There is another character worth mentioning…or a few million of them…I’m talking about "the good people". As I’ve said, this is their story as much as anyone’s. While these people are represented by many faces and they are faced by hard choices, you realise something that wasn’t apparent during Ras Al Ghoul’s plan during the first film – that Gotham is worth saving.

    The Dark Knight is definitely the best film to come out this year in any genre and is a landmark film in the long history of comic book adaptations. Chicago doubles for the fictional city of Gotham and the cinematography manages to capture it beautifully. The film still has the same problem as the first when it comes to the up close fight scenes, but is much improved since the first film. At 2 and a half hours, a lot happens in the film but it well paced and never feels like it’s dragging. In fact a part of me wishes it had been longer, not because it needs to be, but because the film leaves you wanting more Batman, more Joker…just more. This film could be 12 hours and I’d want more.

    It’s not a perfect film. It’s not a typical comic book film. But it is a great film and I can’t wait to see what else Nolan has up his sleeve for a third installment.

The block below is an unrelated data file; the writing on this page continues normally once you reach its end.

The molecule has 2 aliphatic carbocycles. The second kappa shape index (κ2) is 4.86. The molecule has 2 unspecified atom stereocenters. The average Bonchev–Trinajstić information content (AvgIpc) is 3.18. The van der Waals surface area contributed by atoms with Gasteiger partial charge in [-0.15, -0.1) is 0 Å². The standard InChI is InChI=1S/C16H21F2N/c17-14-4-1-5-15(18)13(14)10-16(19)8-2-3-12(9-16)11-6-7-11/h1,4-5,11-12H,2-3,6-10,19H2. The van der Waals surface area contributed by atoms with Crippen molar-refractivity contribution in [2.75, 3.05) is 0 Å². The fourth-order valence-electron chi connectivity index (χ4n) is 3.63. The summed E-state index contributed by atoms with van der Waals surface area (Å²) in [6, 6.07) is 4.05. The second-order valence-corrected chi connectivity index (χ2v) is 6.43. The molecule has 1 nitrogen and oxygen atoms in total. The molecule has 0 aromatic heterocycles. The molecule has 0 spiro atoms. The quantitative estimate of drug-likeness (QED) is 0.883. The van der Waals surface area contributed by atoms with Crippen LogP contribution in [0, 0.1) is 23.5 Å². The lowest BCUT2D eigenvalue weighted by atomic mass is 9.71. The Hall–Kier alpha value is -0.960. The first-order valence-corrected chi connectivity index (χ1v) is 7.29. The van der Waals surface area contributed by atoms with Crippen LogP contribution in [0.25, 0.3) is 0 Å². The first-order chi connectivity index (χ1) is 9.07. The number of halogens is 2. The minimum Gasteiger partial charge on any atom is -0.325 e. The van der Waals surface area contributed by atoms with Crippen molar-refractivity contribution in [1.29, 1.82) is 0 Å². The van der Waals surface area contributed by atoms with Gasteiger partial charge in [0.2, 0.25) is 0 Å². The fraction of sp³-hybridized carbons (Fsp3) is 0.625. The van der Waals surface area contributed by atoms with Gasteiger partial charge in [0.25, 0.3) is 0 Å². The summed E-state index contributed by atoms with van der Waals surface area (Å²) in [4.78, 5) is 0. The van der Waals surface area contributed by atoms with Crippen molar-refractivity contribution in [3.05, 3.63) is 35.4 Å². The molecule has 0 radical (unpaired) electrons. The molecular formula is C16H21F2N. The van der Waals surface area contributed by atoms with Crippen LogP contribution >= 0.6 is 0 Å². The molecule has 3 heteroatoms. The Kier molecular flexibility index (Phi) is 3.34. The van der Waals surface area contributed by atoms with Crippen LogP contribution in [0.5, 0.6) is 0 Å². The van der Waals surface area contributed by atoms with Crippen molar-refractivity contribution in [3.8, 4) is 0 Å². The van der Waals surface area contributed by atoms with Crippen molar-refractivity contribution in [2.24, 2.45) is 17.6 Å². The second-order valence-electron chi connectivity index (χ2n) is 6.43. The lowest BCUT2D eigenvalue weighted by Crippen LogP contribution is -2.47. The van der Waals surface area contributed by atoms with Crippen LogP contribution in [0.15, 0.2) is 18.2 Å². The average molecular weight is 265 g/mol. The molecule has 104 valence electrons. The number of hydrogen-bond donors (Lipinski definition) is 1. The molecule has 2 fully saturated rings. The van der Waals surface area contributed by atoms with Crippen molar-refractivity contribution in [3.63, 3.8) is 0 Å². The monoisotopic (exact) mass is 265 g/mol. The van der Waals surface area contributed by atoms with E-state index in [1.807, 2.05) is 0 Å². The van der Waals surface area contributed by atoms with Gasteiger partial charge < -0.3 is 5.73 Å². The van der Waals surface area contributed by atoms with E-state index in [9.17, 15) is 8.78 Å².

So I’m proud to give The Dark Knight a Final Score of:

    9/10

    #5133
    SeanBreathnach
    SeanBreathnach
    Keymaster

    Nice review, Vadakin. Some origional thoughts in there, which is nice to see considering I have read a good deal of reviews of this film.
    I thought it was magic myself, though I am going to see it a second time later this week so I can take it all in.
    It’s rewarding to go to the cinema and see films of this quality. It helps you remember why you make films, and what you aspire to.

    www.seanbreathnach.com
    #5134
    SeanBreathnach
    SeanBreathnach
    Keymaster

    Here’s an interesting review of The Dark Knight from the raindance people:
    http://www.raindance.co.uk/site/index.p … 18,0,0,1,0
    There’s a lot of things I would agree with in there. And I must say, it lost nothing on the second viewing! Only thing that worries me now is the talk in Hollywood about exploring the dark side of other comic characters such as Superman. I mean, Batman has always been dark. Putting dark sides on other characters for the sake of it is just nonsense and will fail.

    www.seanbreathnach.com